DENVER — Ever since people across the country began pouring into the streets to protest police violence, Dakota Patton has driven two hours each day to rally on the steps of the Colorado State Capitol. He has given up his gig jobs delivering food and painting houses. He is exhausted. But he has no plans to leave.
“This is bigger,” Patton, 24, said. “I’m not worried about anything else I could be doing. I want to and need to be here. As long as I need.”
As Monday marks two full weeks since the first protest sparked by the killing of George Floyd, the massive gatherings for racial justice across the country and now the world have achieved a scale and level of momentum not seen in decades. And they appear unlikely to run out anytime soon.
Streets and public plazas are filled with people who have scrapped weekend plans, canceled meetings, taken time off from work and hastily called babysitters. Many say the economic devastation of the coronavirus had already cleared their schedules. With jobs lost and colleges shuttered, they have nothing but time.
“This feels like home to me,” said Rebecca Agwu, 19, who lost her campus job in the pandemic. She spent five days at the Denver protests, and spent a recent afternoon chatting in the shade of the boarded-up Capitol building with three other women who had been laid off from their mall jobs.
On Sunday, as protesters continued gathering around the country, their growing influence was apparent as local leaders vowed to curb the power of the police.
Mayor Bill de Blasio pledged to cut the budget for the New York Police Department and spend more on social services in the city. In Minneapolis, nine City Council members — a veto-proof majority — publicly promised to create a new system of public safety in a city where law enforcement has long been accused of racism.
De Blasio also canceled the nightly curfew that he imposed last week. And President Donald Trump said on Sunday that he had ordered National Guard troops to begin withdrawing from Washington.
Raids and arrests broke up protest encampments over an oil pipeline in North Dakota near the Standing Rock reservation and at the heart of Occupy Wall Street in years past. But protesters now say that aggressive responses by the police are only reinforcing their commitment to return to the streets. After police last week used flash grenades and a chemical spray to clear peaceful protesters from Lafayette Square in front of the White House, even more people began showing up.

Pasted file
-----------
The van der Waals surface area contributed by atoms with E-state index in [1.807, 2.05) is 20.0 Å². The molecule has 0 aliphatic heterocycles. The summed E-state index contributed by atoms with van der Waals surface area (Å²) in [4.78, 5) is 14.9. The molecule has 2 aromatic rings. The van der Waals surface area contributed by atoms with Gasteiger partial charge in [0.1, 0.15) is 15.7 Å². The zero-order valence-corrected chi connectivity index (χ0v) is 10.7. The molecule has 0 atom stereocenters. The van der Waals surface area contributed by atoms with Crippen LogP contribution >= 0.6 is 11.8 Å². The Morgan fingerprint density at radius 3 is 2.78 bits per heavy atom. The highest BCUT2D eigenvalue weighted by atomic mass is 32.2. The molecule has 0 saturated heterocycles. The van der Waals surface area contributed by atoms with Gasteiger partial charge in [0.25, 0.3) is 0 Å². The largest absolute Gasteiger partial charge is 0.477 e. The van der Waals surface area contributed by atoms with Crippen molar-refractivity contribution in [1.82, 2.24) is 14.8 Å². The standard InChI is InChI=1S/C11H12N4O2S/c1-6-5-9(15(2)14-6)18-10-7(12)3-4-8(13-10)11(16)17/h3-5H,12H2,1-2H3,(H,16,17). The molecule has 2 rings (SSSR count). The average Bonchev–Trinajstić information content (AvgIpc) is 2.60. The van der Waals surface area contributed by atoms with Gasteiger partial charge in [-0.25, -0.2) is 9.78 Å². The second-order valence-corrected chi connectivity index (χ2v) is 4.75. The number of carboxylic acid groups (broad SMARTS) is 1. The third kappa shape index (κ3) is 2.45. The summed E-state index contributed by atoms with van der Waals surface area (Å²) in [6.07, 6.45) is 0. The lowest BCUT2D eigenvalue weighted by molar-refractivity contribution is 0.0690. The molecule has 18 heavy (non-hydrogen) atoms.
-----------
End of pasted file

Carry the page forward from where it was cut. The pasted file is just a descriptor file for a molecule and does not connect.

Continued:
One recent afternoon in Washington, one person among hundreds of demonstrators shouted that they would all be coming back the following day. Another person added, “and the next day.” The phrase caught fire, and the crowd started chanting, “And the next day! And the next day!”
Because the protests are not only about the death of Floyd but a broader system of racial inequality, officials cannot simply defuse concerns by pressing charges against police officers, as they did in Baltimore after the death of Freddie Gray.
In Minneapolis, activists said they did not believe the movement would lose oxygen simply because the officer who knelt on Floyd’s neck for eight minutes and 46 seconds and three others who were at the scene had now been charged.
“I’ve been attending protests as far back as I can remember,” said Raeisha Williams, who brought her toddler son along to a protest she helped organize last week in downtown Minneapolis. “And I plan to keep attending them until the system actually changes.”
People around the world — in Australia, Britain, France, Germany and beyond — have defied cold weather and public health rules against mass gatherings to show solidarity with American protesters, who have now taken to the streets in more than 150 cities.
Activists and scholars who have studied the crest and fall of other upwellings over police killings, school shootings, women’s rights and immigration detentions say that the widespread outrage over economic and racial injustices may give the new movement a greater durability.
“There was a wash, rinse, repeat cycle, a standard script,” said Jody David Armour, a law professor at the University of Southern California who studies racial justice. “Convene a commission, hold some hearings, have community members vent and testify, and here come some policymakers saying, ‘Here’s a fix.’ ”
The result, he said: “Look where we are.”
Activists across the country say that while the news media may pay attention when buildings burn or another black person is killed, their protests and calls for reforms have never ceased.
In Ferguson, Missouri, where Michael Brown, a black 18-year-old, was shot dead by a white police officer in 2014, residents and Black Lives Matter activists have spent nearly six years working to change the city’s courts, police policies and political leadership. Last week, Ferguson elected its first African-American mayor, Ella Jones.
In Baltimore, the family of Tyrone West, who died after a struggle with the police in 2013, has gathered in the street every Wednesday to call for justice in his death and commemorate victims of police brutality.
In Los Angeles, Black Lives Matter activists have demonstrated downtown against police abuses every Wednesday for more than two years, often drawing just a couple of dozen people. But last week, thousands came, underscoring how the outrage at Floyd’s killing has catalyzed the work that local activists have been carrying out for years.
Valerie Rivera, whose son Eric was killed by police in 2017, said she was glad the others were joining her.
“We have been waiting for these days to come, for these people to stream into these streets,” she said.